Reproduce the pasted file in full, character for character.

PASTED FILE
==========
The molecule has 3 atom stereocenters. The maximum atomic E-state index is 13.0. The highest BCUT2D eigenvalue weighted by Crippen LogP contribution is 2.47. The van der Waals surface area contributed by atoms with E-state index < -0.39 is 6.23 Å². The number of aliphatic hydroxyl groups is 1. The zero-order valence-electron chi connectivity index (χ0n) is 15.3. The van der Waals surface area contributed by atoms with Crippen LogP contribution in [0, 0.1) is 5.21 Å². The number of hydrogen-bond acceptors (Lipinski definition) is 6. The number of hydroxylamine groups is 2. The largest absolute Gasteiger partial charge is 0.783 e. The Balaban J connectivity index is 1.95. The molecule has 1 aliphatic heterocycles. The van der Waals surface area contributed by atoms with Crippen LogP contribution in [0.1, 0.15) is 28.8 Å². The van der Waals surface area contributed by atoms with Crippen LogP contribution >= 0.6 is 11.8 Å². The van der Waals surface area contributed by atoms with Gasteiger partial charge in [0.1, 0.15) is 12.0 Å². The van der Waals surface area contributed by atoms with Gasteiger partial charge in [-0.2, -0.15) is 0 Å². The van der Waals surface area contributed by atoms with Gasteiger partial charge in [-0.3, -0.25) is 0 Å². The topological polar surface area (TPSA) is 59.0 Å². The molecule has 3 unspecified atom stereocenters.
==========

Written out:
The molecule has 3 atom stereocenters. The maximum atomic E-state index is 13.0. The highest BCUT2D eigenvalue weighted by Crippen LogP contribution is 2.47. The van der Waals surface area contributed by atoms with E-state index < -0.39 is 6.23 Å². The number of aliphatic hydroxyl groups is 1. The zero-order valence-electron chi connectivity index (χ0n) is 15.3. The van der Waals surface area contributed by atoms with Crippen LogP contribution in [0, 0.1) is 5.21 Å². The number of hydrogen-bond acceptors (Lipinski definition) is 6. The number of hydroxylamine groups is 2. The largest absolute Gasteiger partial charge is 0.783 e. The Balaban J connectivity index is 1.95. The molecule has 1 aliphatic heterocycles. The van der Waals surface area contributed by atoms with Crippen LogP contribution in [0.1, 0.15) is 28.8 Å². The van der Waals surface area contributed by atoms with Crippen LogP contribution >= 0.6 is 11.8 Å². The van der Waals surface area contributed by atoms with Gasteiger partial charge in [0.1, 0.15) is 12.0 Å². The van der Waals surface area contributed by atoms with Gasteiger partial charge in [-0.2, -0.15) is 0 Å². The van der Waals surface area contributed by atoms with Gasteiger partial charge in [-0.3, -0.25) is 0 Å². The topological polar surface area (TPSA) is 59.0 Å². The molecule has 3 unspecified atom stereocenters.